Katie said...

Shannon, I totally agree with you on this one.

Mom said...

The veteran mama of numerous such "vacations", I agree with most of what you say, but I still wouldn't have missed those trips for the world, even when you kids were small and whiny and not much fun on the road. And I'll have to admit you all slept pretty well wherever you were as long Mom and Dad were nearby, and we didn't worry too much about keeping you "on schedule". There has to be a little "give and take" when you're away from home! The girls are resilient and will adjust.

Questionable Housekeeping said...

Oh I am so with you one this one. Not even just vacations, but any trip. We often spend weekends three hours away visiting family, which entails, in addition to said prep work, me spending the night in the tiniest of bedrooms, which literally fits only a pack-n-play, a bed, and a dresser, with my 1 1/2-year-old "sleeping" (thrashing around and crying)in the pack-n-play and my 3-year-old daughter with me in the bed kicking me in the head all night, while my husband sleeps peacefully on the futon in the other room. Good times!...Since you said expressing dissatisfaction is OK and all :)

Mom and Kiddo said...

Well, I guess I can't leave any comments, then.


I totally agree. I am all about "staycations" in which Dad takes time off work in order to take kids out of the house to leave mom alone.

Shannon said...

@Mom and Kiddo! HA! Love that idea! (In all honesty, the "staycation" is by far my preferred "vacation" since having babies. I detest traveling with children. DETEST IT. And if I'm not even going somewhere where people are nice to me, then I really detest it.)

Mary S. said...

I don't suppose this will make you feel any better, but my hubby has done most of the planning for our upcoming vacation -- and, our kids are in college! Still, the ones that I did all the prep and planning on were great experiences and so, so worth the hassle. Also, my daughters now believe I am the world's best packer.

Rita said...

In our house, we call a "vacation" something where we go WITHOUT KIDS, anything else is called simply "a trip".

Because we ALL know it ain't no vacation when kids are involved.

I swear to you I have said EVERYTHING you've written to my husband. I've even added a part: *HE* always drives so that *I* have to deal with the MANY (like every 60 seconds) requests of my children from the back seat.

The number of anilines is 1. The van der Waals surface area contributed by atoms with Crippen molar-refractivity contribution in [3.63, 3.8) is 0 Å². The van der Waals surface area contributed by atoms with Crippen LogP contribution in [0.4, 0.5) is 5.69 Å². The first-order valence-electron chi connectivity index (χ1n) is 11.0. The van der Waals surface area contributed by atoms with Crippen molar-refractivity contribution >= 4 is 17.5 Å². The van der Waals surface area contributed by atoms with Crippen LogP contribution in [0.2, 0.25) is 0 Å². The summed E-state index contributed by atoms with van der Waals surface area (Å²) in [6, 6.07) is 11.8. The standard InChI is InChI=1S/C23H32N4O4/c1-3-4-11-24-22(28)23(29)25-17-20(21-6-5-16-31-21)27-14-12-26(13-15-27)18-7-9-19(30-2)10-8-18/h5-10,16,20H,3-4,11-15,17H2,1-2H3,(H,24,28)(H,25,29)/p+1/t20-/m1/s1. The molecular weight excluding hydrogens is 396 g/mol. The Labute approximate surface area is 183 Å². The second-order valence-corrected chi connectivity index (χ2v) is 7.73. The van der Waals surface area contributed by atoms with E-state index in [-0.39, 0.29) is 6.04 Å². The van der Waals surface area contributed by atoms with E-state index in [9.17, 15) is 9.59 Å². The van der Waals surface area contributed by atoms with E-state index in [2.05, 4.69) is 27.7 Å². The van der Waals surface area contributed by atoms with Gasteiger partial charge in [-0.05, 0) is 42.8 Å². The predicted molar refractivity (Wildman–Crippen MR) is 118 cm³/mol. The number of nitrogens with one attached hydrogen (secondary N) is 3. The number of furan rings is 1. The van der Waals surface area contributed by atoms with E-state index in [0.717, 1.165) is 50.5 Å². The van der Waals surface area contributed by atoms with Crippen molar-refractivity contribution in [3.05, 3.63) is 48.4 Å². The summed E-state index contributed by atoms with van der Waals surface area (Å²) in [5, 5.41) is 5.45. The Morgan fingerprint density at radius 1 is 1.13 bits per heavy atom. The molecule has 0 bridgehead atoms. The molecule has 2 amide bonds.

It's maddening.

Rita said...

Have you considered saying "I would be happy to go on your 10 hour trip. I will have my bag packed and the car gassed up on the morning of our departure. YOU do the rest".

And then YOU drive! While wearing HEADPHONES.

Yes! THIS is the answer!

Shannon said...

@Rita: Oh, I do the driving. That is, I do when we go on (much) shorter road trips. We've never driven this far before with kids, and I know I won't be able to drive the whole way, I'd get too tired. So we'll have to share driving duties. But normally, I'm ALL ABOUT being the driver, who does not have to continually pick up dropped objects, dole out snacks, and provide entertainment.

Anonymous said...

The fuller-time caregiver is the one who does all the grunt work of getting ready for trips. If there's a stay-at-home-parent, that's the parent packing the kids' toiletries and remembering the security blanket(s) and bringing books to read and repurposeable toys to play with and snacks. But this could be the father.

I have good gay friends with two kids (4 and 7). And obviously the one doing all the vacation "work" was a man, as was the one "going on a carefree vacation" with his family. I also have friends where the wife is a doctor who earns the money and works exhausting hours and the husband stays home full time to raise their three kids. The husband is the one doing all the planning and packing and "work" involved in the vacations in that family. The wife is sleeping in and reading novels and feasting on a few hard-earned bon bons by the poolside.

I firmly believe it has nothing to do with being male or female. It has to do with who's more of the full-time caregiver.

That said, the fuller-time caregiver does suffer in all the ways you've mentioned and deserves a vacations of his/her own (without the kids). In the future, you say, "I'd love to drive 10 hours to Michigan for a family vacation if, after we get back, you take the kids for a couple days. I'm going to go visit my friend X or the city Y. I will sleep in and dine out and have a nice time doing normal things without any kids in tow. I'll come back refreshed and be a better mother and wife."

I've done 2 versions of this. Husband takes child on vacation without me (thumbs up although I felt compelled to get a lot of stuff done around the house). So I prefer the other option: I go visit a good girlfriend in a nearby city and the two of us have a great time living it up without our kids around.

I only do it once a year, but it's been invaluable to my mental health and my husband's parenting self-esteem and his relationship with our child. I highly recommend it.